An Anthology of Buddhist Tantric Songs

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  • 7/28/2019 An Anthology of Buddhist Tantric Songs






    A . K. Narain


    Heinz Bechert Leon Hurvitz

    Lewis Lancaster A.W. MacDonald

    B. J. Stavisky A lex Waym an


    Stephen Beyer

    Volume 1 Number 1 1978c/o Department of South Asian Studies, University of Wisconsin, Madison,

    Wiscons in 53706

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    I . A R T I C L E S1. B udd hism and Pol i t i ca l Po w er in K ore an H is to ry , 9

    by S. Keel2 . M a h a m a u d g a l y a y a n a ' s S e r m o n o n t h e L e t ti n g -i n a n d N o t 2 5

    Let t ing- in (of Sens i t ive Inf luences ) , by E. Waldschmidt3 . T h e M a h a s a m g h i k a a n d t h e T a t h a g a t a g a r b h a , 3 5

    by A . Way man

    I I . S H O R T P A P E R S1. Va j rayana in G os tan a-de sa , by H. W. Bailey 5 32 . " O u r B u d d h a " i n a n A s o k a n I n s c r i p t i o n , by A. K. Narain 5 73 . The Story of Vyasa and KasTsundarT, by L. Zwilling 654 . New Areas of Rese arch for Arc haeo logi s t s and 71

    B u d d h o l o g i s t s , by G. Tucci

    I I I . B O O K R E V I E W S1 . A n A n t h o l o gy o f Bu ddh i s t Ta n t r i c Song s : a S t u dy o f 77

    the CaryagTti , by Per Kvaerne2 . Ti b e t an M ed i c i ne : Wi t h Spec ia l Re fe r ence t o Yo gasa t aka , 81

    by Vaidya Bhagwan Dash

    I V . N O T E S A N D N E W SOn Bud dh i s t Te x t I n f o r m a t i on (B .T . I. ) o f t he In s t i t u t e 87

    for Advanced Studies of Wor ld Rel ig ions ( IASWR),N e w Y o r k , by R. A . Gard

    V . O B I T U A R YP. L. Va i dya , by P. V. Bapat 9 1

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    A n A nthology of Buddhist Tantric Songs, A Study of the Caryagiii,by Per Kvaerne. Oslo-Bergen-Tromsd.- Universitetsforlaget, 1977.pp. viii + 27 5. fA - w, .

    The author of this edition is to be congratulated for bringing outsuch a controversial but fascinating text of the Buddhist Tantracontroversial from the point of view of the original language as well as ofinterpretation. The linguistic controversy is a fundamental one due tothe diversity of forms found in the text. The edition has wisely avoidedthe issue, but has tacitly accepted the general opinion which swingstoward Bengali as the language of the text. "While adopting," says theauthor in the introduction (p. 3) "the more usual designation 'old Bengali', I do not wish to commit myself to any definite position; it is perhaps do ubtful wh ether the linguistic basis of CG can be reduced to asingle dialect." Since the language issue has been a controversial onesince the first publication of the text in 1916 by H. P. Shastri, it wouldhave been our added advantage, if the editor had discussed it onceagain. One point which is usually avoided by scholars, including the present one, is that the text must have belonged to different times andplaces, and for this reason it should show linguistic variation. And,perhaps, for that reason, the text bears features which resemble Maithilior Old A wadhF-apart from the fact that it could be a specimen of OldOriya as well. I personally feel that when the anthology was compiled several centuries had already passed between the earlier and thelater texts within it: hence the date of the text ranges between 700and 1200 A.D.; and during this period these eastern languages had notyet becom e fully differentiated from each othe r. In add ition, the language of the anthology, could not shake off the fetters of Apabhramsa.It would be worthwhile to consult some contemporary literature, themajor bulk of which is in Apabhrams'a, for linguistic clarification.Most scholars, if not all, have refused so far to recognize that somewriters of the eastern school of Prakrit grammarians have recordedfeatures of Apabhramsa which closely correspond with the languageand vocabulary of Caryapadas (e.g. sane, cikbila, etc.). This mightalso help scholars to fix the lower limit of the date of the text.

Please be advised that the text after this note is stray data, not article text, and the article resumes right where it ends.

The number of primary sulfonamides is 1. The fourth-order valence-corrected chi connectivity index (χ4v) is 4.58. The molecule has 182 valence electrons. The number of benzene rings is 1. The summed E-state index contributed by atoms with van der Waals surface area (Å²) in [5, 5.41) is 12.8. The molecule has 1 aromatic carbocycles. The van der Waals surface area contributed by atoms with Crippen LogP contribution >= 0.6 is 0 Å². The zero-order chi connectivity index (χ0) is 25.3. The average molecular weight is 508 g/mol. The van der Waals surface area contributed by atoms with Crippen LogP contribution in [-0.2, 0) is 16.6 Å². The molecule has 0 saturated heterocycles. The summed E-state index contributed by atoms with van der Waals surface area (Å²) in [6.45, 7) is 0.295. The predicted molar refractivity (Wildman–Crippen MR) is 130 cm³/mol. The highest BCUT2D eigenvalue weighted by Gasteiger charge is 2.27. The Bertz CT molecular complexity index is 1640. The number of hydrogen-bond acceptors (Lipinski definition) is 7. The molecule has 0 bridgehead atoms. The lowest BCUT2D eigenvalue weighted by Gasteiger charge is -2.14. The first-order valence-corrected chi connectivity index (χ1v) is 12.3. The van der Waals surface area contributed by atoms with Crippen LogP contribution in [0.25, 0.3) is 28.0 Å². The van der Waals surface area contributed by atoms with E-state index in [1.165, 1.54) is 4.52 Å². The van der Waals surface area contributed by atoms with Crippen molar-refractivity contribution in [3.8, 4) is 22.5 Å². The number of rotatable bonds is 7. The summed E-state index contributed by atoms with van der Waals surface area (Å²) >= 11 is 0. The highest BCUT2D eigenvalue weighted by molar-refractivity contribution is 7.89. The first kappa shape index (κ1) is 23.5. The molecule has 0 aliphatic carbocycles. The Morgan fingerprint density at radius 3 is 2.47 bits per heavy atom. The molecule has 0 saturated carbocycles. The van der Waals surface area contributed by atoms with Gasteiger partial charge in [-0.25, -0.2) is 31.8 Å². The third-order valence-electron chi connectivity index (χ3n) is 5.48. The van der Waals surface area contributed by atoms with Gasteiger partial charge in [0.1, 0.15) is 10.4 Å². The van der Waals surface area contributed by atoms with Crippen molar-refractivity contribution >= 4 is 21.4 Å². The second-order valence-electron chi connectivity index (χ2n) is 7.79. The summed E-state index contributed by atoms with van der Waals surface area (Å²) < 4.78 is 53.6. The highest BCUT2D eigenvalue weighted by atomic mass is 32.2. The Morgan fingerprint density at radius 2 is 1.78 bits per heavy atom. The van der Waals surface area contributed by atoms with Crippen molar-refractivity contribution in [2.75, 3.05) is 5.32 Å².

In selecting the readings of the text, the editor was very conscientious. He consulted three authoritiesthe text, Munidatta's Commentary, and the Tibetan translation. In the case of doubtful readings atendency to follow the Tibetan version is discernible, but the authorhas not always adhered to the latter. For example, in 1.4 (p. 67) the